No, the beast of Revelation does not bring world peace, he brings world war. The final battle of this war will be when many different nations invade the Middle East to attack the next empire that has invaded many nations of the world including Israel. These nations will be waging war against this empire that will be ruling most, if not all, Middle Eastern and North African nations. This coming empire will be the cause of World War III, as it will attempt to conquer the world, but it will fail and will be destroyed at the final battle.
Now I will explain the correct interpretation of the passage that is supposed to speak of a peace agreement with Israel, which is Daniel 9:27, but let’s begin with 9:26. Daniel 9 speaks of a vision Daniel had about 70 weeks of years, which totals 490 years. The 70 weeks were divided into three periods, one of 7 weeks of years (49 years), one of 62 weeks of years (483 years), and one of 1 week of years (7 years).
26 After?the sixty-two `sevens,’ the?Anointed One will be cut off?and will have nothing. The people of the ruler who will come will destroy the city and the sanctuary. The end will come like a flood: War will continue until the end, and desolations have been decreed. (NIV)
This passage says after the first two periods are completed, the Messiah will be killed; of this most commentaries agree. This leaves one period of seven years yet to happen, which is supposed to be the 7-year Great Tribulation.However, some interpreters believe the first 69 weeks does not end with the death of Christ, but at his baptism. It says “after” the end of the 483 years, not “at the end of” the 483 years. So “after” could mean some space of time after the end of the first 69 weeks.
The first sentence of the above verse refers to Jesus, but the second verse refers to a totally different person. The “ruler who will come” is not Jesus, though the wording would lead one to that assumption. The people of a future ruler “will destroy the city and sanctuary.” This must refer to the Romans, which means the ruler is Titus and the people of the ruler were the Roman troops under his command that destroyed Jerusalem and the temple. The desolations that were decreed included the scattering of the Jews into other nations because of their rebellion against Rome and God. This scattering, is called the Diaspora, or dispersion.
In the above verse 26, reference is made to two different people. The first sentence refers to Jesus, the Anointed One; the second and third sentences to the ruler of the Romans and his troops. So also verse 27 refers to two different people, not one as is supposed:
27 HE?will confirm a covenant with many?for one `seven.’ In the middle of the `seven’ he will put an end to sacrifice and offering. And on a wing [of the temple] he?will set up an abomination that causes desolation, until the end that is decreed is poured out on him.” (9:27) (NIV)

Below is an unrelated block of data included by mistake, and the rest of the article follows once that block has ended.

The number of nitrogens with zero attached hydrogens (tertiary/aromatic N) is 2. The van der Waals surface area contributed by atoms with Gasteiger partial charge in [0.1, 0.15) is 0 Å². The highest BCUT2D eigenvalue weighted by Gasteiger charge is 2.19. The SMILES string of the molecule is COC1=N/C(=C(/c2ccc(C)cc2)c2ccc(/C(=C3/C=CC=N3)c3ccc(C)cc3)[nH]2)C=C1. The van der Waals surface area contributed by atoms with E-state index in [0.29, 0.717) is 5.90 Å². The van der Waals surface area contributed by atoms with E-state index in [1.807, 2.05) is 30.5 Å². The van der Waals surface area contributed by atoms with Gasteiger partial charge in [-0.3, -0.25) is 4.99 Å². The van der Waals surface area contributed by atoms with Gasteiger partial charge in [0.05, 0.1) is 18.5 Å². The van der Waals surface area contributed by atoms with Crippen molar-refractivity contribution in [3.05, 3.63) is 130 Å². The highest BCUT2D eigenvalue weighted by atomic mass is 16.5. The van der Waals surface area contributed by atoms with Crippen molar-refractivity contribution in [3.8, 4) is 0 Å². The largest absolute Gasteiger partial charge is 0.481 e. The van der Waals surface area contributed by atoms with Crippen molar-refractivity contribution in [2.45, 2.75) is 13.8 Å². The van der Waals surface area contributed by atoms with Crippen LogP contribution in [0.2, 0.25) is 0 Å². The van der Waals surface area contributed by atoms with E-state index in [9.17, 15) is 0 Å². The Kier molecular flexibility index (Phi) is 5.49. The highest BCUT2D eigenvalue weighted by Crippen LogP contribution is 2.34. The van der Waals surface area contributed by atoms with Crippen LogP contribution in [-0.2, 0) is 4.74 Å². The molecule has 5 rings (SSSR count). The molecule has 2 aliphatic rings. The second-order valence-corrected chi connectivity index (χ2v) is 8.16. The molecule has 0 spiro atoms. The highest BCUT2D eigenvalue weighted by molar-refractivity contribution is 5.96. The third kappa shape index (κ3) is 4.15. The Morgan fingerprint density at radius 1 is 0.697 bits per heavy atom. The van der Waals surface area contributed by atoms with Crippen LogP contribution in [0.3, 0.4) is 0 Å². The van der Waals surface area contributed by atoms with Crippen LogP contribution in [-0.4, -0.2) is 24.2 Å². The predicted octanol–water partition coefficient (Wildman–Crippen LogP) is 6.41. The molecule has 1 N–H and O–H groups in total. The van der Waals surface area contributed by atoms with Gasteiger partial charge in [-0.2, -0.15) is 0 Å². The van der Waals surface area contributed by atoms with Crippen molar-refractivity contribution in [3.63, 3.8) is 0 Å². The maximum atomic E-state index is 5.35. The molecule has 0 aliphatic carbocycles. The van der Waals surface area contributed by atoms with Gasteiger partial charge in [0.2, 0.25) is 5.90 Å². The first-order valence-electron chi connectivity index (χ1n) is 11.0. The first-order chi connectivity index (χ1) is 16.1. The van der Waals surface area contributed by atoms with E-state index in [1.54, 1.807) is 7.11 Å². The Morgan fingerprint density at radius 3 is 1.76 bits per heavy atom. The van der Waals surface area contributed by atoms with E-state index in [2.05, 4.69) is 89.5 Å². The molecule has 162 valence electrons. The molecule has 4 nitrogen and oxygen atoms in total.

The popular view of Daniel 9:27 is that it refers to the Antichrist making a 7-year agreement with Israel, then breaking it in the middle and stopping the sacrifice in the Temple that is expected to be rebuilt. Stopping the sacrifice and setting up the image is supposed to be the abomination of desolation. However, a few Bible interpreters believe that it refers to Jesus instituting the New Covenant and bringing an end to Old Covenant sacrifice and offering.
The covenant the Antichrist is supposed to make will be with “many,” but the Jews in Israel are not large in number. According to the Zondervan NIV Bible Commentary, the original text?“indicates” ‘the many‘ rather than ‘many’” (V.1, p.1389). The NAS translation says “the many.” If it refers to the Jews, why didn’t it just say so? But “the many” refers to a particular group that did not exist at the time of Daniel, and would be large in number.
Isaiah 53 describes Jesus with such well known passages as, “he was pierced for our transgressions, he was crushed for our iniquities” (53:5) (NIV). That chapter goes on to say, “my righteous servant will justify many?. . . For he bore the sins of many” (53:11-12) (NIV).
This reference to “many” and “the many” is also seen in the New Testament.Jesus said he came to give his “life as a ransom for many” (Matthew 20:28) (NIV); and “This is my blood of the covenant, which is poured out for many?for the forgiveness of sins” (Matthew 26:28) (NIV).
Hebrews says, “Christ was sacrificed once to take away the sins of many?people” (9:28) (NIV). Paul said, “For just as through the disobedience of the one man?the many?were made sinners, so also through the obedience of the one man the many?will be made righteous” (Romans 5:19) (NIV). And, “not seeking my own profit, but the profit of the many, that they may be saved” (1 Corinthians 10:33) (NAS). Clearly, Paul knew what he was speaking about with that term, “the many.” Christ died for the sins of the whole world, even those who will never become Christians. The covenant with the many?can only be the New Covenant.
The Letter to Diognetus also refers to the many; “… the injustice of the many was to be covered by the One who is righteous, and the righteousness of the One was to justify the many sinners!” (The Early Christians in Their Own Words, by Eberhard Arnold, The Plough Publishing House, Farmington, PA, 1997, page 298)